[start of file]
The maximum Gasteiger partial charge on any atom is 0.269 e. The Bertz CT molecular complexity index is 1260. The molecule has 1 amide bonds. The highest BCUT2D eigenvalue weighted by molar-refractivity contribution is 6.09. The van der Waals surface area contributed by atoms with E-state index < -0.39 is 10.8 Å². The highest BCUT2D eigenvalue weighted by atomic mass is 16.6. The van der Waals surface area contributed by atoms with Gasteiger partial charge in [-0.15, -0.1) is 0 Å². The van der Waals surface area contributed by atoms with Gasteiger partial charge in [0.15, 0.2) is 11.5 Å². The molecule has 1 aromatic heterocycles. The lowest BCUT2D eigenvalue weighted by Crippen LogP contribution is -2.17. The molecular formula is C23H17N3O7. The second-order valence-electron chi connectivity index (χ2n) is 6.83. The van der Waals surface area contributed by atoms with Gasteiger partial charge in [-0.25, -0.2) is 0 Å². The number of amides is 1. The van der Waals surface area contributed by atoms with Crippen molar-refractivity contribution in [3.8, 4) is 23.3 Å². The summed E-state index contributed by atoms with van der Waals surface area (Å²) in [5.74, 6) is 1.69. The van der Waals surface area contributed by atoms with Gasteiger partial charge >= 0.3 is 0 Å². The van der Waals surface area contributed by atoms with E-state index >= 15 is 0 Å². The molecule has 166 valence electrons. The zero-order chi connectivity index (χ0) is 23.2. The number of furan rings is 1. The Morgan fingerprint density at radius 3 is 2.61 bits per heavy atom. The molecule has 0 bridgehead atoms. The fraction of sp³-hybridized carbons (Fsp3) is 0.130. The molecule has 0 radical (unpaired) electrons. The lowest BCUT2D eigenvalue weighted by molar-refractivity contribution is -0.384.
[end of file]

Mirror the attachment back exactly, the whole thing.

The maximum Gasteiger partial charge on any atom is 0.269 e. The Bertz CT molecular complexity index is 1260. The molecule has 1 amide bonds. The highest BCUT2D eigenvalue weighted by molar-refractivity contribution is 6.09. The van der Waals surface area contributed by atoms with E-state index < -0.39 is 10.8 Å². The highest BCUT2D eigenvalue weighted by atomic mass is 16.6. The van der Waals surface area contributed by atoms with Gasteiger partial charge in [-0.15, -0.1) is 0 Å². The van der Waals surface area contributed by atoms with Gasteiger partial charge in [0.15, 0.2) is 11.5 Å². The molecule has 1 aromatic heterocycles. The lowest BCUT2D eigenvalue weighted by Crippen LogP contribution is -2.17. The molecular formula is C23H17N3O7. The second-order valence-electron chi connectivity index (χ2n) is 6.83. The van der Waals surface area contributed by atoms with Gasteiger partial charge in [-0.25, -0.2) is 0 Å². The number of amides is 1. The van der Waals surface area contributed by atoms with Crippen molar-refractivity contribution in [3.8, 4) is 23.3 Å². The summed E-state index contributed by atoms with van der Waals surface area (Å²) in [5.74, 6) is 1.69. The van der Waals surface area contributed by atoms with Gasteiger partial charge >= 0.3 is 0 Å². The van der Waals surface area contributed by atoms with E-state index >= 15 is 0 Å². The molecule has 166 valence electrons. The zero-order chi connectivity index (χ0) is 23.2. The number of furan rings is 1. The Morgan fingerprint density at radius 3 is 2.61 bits per heavy atom. The molecule has 0 bridgehead atoms. The fraction of sp³-hybridized carbons (Fsp3) is 0.130. The molecule has 0 radical (unpaired) electrons. The lowest BCUT2D eigenvalue weighted by molar-refractivity contribution is -0.384.